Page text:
Norah, what a service you give us bloggers and writers. These author reminisces are so relevant and insightful and SMART. Kevin, so great to get to know you more here as you answer Norah’s questions. Hmmm, another writer who hated math. Who here is surprised? I wish I’d enjoyed history more when I was attending school. I found it boring back then (and granted, the teachers lectured in a boring fashion). Now I’m fascinated with history. Based on Kevin’s comments, I think about how interesting history could have been when I was in school if parents assisted and told their own stories of the past (many dads had fought in WWII, and granddads had fought in WWI, and the women worked at home and changed the world).
    Lastly, I love that my grandchildren’s teachers ask me to come to the classroom and read my children’s books and then talk about what it means to be a writer, and how important reading is. The kids really listen to me as if I’m ‘someone special,’ and the teachers love my message.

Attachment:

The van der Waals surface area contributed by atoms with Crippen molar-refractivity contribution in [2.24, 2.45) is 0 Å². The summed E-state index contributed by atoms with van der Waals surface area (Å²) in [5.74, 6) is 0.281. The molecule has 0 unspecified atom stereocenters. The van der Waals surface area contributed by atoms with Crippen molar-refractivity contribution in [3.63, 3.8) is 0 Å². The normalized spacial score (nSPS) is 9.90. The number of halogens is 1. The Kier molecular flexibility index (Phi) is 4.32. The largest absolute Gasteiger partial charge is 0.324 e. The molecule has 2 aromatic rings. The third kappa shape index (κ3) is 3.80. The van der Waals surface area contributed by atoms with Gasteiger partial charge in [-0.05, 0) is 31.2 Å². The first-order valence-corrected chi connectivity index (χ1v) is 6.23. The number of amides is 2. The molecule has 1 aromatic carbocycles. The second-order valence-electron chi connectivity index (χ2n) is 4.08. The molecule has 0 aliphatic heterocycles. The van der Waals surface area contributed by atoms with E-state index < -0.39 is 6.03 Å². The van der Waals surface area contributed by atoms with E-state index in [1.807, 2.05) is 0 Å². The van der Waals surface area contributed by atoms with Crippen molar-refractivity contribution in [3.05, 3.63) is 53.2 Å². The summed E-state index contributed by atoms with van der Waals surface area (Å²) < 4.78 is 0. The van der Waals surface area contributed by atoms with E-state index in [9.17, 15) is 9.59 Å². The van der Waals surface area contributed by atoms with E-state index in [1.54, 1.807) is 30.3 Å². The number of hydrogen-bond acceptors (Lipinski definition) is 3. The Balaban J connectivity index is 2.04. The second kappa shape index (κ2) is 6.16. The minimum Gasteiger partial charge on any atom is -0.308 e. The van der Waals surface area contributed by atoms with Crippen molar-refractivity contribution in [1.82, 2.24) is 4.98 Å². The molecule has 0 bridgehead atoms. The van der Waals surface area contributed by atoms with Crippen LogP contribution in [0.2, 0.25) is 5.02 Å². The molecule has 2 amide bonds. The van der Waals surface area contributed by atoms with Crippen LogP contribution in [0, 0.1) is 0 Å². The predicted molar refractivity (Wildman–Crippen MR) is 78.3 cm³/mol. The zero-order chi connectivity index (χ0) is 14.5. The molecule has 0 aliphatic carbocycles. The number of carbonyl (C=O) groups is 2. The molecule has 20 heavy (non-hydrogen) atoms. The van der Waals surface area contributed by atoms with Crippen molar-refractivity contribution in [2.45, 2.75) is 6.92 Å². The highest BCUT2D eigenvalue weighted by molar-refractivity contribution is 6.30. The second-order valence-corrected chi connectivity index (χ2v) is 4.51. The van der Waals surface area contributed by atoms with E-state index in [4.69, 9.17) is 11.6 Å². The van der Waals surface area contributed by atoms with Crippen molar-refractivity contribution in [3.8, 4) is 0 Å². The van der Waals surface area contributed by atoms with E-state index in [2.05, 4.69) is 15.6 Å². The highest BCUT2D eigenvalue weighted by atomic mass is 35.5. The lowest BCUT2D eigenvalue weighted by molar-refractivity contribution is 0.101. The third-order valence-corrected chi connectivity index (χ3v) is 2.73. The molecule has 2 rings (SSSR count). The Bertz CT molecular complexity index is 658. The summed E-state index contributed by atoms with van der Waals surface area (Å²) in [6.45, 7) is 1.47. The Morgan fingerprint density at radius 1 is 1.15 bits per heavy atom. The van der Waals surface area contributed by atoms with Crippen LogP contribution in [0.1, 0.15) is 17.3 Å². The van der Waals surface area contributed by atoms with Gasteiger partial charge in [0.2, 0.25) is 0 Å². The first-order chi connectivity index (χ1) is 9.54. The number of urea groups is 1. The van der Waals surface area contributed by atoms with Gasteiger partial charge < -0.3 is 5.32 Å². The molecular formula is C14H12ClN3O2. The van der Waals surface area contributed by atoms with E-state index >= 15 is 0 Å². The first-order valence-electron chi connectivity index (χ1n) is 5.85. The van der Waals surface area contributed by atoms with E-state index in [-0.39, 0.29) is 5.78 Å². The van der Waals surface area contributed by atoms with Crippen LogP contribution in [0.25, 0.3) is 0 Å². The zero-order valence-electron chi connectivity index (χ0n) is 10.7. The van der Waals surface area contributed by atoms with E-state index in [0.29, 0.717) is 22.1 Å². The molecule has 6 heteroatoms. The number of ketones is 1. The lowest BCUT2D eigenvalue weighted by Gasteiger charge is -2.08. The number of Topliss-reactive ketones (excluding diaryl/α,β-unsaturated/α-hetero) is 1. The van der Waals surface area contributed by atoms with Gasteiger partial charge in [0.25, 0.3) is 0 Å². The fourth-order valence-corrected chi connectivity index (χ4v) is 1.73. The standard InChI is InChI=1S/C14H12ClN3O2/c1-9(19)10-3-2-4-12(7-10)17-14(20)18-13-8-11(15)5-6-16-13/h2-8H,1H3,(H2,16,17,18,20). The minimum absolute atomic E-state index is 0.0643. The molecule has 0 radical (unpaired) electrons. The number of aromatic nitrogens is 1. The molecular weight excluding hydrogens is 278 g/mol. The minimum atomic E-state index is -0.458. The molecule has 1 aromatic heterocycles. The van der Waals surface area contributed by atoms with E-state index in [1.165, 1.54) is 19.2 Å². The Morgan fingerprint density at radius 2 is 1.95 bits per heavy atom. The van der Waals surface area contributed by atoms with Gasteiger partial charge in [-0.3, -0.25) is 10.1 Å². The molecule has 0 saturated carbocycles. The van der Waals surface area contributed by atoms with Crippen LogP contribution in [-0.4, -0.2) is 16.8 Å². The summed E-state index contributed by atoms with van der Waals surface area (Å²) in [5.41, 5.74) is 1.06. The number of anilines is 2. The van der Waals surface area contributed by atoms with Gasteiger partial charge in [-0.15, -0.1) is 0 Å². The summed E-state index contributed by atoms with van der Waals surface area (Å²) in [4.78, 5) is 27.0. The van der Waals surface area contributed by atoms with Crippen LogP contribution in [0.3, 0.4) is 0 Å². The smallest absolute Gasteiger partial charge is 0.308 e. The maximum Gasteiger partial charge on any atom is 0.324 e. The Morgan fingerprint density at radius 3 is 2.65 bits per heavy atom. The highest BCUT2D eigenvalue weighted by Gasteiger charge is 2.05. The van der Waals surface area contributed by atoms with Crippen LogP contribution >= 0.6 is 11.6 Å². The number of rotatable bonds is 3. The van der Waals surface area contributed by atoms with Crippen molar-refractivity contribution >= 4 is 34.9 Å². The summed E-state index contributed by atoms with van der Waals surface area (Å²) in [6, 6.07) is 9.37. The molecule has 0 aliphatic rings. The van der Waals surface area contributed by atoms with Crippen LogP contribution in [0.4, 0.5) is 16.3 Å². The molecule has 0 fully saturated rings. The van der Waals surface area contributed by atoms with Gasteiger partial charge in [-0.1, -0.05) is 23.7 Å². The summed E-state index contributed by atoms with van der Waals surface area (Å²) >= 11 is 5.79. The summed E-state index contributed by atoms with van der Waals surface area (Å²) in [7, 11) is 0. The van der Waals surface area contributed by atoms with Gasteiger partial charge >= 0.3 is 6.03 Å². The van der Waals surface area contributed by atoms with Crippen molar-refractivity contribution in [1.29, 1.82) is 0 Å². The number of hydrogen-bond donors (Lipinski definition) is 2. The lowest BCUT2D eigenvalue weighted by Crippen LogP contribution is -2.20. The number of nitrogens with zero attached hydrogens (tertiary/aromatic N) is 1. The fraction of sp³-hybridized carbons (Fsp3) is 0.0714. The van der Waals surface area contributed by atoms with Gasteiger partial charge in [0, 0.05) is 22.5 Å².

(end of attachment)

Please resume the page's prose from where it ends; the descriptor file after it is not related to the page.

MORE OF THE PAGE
Liked by 2 people

    Reply
    1. Norah Post author

      Thanks for your lovely response to Kevin’s reminiscences, Pam. I agree with you about history. I found it boring. Had it been about the people rather than the dates, I think I would have enjoyed it more too.
      I am thrilled that you get to read your stories to classes of children. I’d love to sit in on a session one day. 💖

      Liked by 2 people

      Reply
    2. kevin cooper

      Thanks, Pam. Yes, there is much we could have learned from our parents and grandparents. When I volunteered as a reading mentor for children in a library many years ago. It’s a lovely thing to see their eyes sparkle. 🙂

      Liked by 2 people